Saturday, Jan. 16, 2020
Boulder is floating new regulations and enforcement to remove camps of unhoused persons from city space, including mandatory minimum sentences for people who violate the camping ban. Recommendations from city staff — such as a new police unit for the downtown area and creation of urban park rangers — will cost more than $1 million if implemented.
City council will consider suggestions Tuesday. The discussion comes as Boulder grapples with proliferating and persistent camps during a pandemic in which sheltering and other services — formal and informal — have been reduced.
Boulderites have grown increasingly vocal in their concerns and fears over camping, reporting hundreds of sites for removal. But sweeps so far have been ineffective.
Staff contends that’s because there aren’t enough consequences for camping: “Increased enforcement of camping violations and other associated violations without increased consequences/jail, court mandated drug treatment, is futile,” they wrote.
Experts and advocates say that sweeps are harmful to persons experiencing homelessness and do nothing to advance housing-first goals. Others have raised human and civil rights issues with camping ban enforcement, given the racial and socioeconomic factors that contribute to a lack of shelter — points the city attorney’s office acknowledged in a supplement to the meeting memo:
“Overrepresentation in the unhoused community of societal harms such as mental illness, drug addiction, trauma, and racism are formidable barriers to using Boulder’s camping law to reduce street homelessness.”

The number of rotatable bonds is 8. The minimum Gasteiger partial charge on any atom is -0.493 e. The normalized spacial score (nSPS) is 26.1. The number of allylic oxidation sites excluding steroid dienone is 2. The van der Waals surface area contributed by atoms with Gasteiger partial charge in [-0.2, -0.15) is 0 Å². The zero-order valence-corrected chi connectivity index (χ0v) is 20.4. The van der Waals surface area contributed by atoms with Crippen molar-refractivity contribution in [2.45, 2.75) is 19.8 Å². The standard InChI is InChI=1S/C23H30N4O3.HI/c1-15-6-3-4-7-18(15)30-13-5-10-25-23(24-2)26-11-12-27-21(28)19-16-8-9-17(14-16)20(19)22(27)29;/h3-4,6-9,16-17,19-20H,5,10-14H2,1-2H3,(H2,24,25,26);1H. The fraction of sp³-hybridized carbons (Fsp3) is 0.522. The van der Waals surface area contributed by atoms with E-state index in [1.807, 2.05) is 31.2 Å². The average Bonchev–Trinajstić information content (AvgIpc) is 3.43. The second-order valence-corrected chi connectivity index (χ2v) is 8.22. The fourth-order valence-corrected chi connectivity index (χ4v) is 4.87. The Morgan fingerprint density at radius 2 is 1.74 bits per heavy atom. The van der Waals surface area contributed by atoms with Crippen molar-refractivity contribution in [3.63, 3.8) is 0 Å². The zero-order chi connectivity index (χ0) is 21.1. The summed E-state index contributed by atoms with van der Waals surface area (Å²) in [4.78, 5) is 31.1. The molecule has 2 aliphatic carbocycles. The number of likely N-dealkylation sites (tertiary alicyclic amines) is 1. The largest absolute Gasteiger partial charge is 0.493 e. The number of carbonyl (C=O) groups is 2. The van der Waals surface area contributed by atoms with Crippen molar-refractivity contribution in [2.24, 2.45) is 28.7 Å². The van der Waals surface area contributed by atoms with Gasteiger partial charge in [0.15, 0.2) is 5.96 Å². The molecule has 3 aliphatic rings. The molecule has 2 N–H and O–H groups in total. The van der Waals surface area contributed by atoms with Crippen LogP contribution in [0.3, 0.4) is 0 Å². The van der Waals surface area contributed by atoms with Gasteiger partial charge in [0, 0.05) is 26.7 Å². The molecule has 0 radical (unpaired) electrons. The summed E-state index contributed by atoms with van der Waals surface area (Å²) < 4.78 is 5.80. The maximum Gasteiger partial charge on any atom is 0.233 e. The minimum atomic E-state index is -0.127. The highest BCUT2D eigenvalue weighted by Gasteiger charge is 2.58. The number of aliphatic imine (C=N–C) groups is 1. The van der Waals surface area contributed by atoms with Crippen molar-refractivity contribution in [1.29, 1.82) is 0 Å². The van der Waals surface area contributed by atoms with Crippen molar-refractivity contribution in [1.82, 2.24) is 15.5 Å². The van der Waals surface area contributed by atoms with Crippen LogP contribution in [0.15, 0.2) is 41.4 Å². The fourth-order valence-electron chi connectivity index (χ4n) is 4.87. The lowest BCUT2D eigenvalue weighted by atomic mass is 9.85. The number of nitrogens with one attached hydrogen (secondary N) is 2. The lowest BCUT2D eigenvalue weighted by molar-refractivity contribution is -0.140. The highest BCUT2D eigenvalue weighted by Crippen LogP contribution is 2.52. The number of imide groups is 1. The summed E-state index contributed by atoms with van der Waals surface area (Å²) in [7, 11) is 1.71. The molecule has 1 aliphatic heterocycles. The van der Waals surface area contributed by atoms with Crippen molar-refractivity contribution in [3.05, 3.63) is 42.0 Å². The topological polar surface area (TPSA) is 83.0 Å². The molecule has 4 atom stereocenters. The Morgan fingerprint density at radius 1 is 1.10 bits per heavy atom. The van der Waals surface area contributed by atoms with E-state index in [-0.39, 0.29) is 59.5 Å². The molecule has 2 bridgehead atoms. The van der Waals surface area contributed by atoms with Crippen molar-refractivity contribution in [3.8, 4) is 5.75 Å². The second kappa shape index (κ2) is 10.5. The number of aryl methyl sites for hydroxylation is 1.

More cops, longer jail stays
All of the remedies being advanced by staff — with the exception of possible residential treatment for users of methamphetamine — center around increased enforcement and deterrents to urban camping, rather than alternative or additional services for persons experiencing homelessness. Boulder’s Housing Advisory Board and Human Relations Commission were tasked with researching those, but their reports were absent from notes sent to council ahead of the meeting.
Recommendations, crafted by a cross-departmental team, include:
- Mandatory minimum sentences for violators of the camping ban. How long unhoused residents would be forced to stay in jail wasn’t discussed. Staff wrote that the goal of mandatory sentences would be to connect them with services from the jail: “The potential benefit of minimum sentences would be increased punishment for repeat violators and, in theory, access to existing treatment programming at the jail, which has minimum length of stay requirements.” But, they noted, “there is no certainty that … services will be available for them.”
- Banning tents in parks. Though the current camping ban makes it illegal to “conduct activities of daily living, such as eating or sleeping” in a tent, tents themselves are still allowed. An Change made to existing documents, resolutions, or ordinances to Boulder Revised Code Section 8-3-21 — suggested by councilman Bob Yates — would fix that. Staff are proposing this language: “Tents and Nets Prohibited. No person shall erect any tent, net, or structure on any public property, park, parkway recreation area, open space, street, or public, unless done pursuant to a written permit or contract from the city manager.”
- Banning propane tanks in parks. This one is another council member suggestion. Staff credits it to Sam Weaver, but Mary Young inquired about it at a Jan. 11 scheduling meeting. Dozens of propane tanks have been recovered from encampments, and others have exploded or otherwise sparked fires, causing injury to property and people. Boulder Revised Code Section 5-4-10 would prohibit propane tanks not attached to a grill using the following language: “No person shall possess a propane tank in any public property, park, parkway recreation area, open space, street, or public way, unless such tank is affixed to a grill or other device intended for the preparation of food.”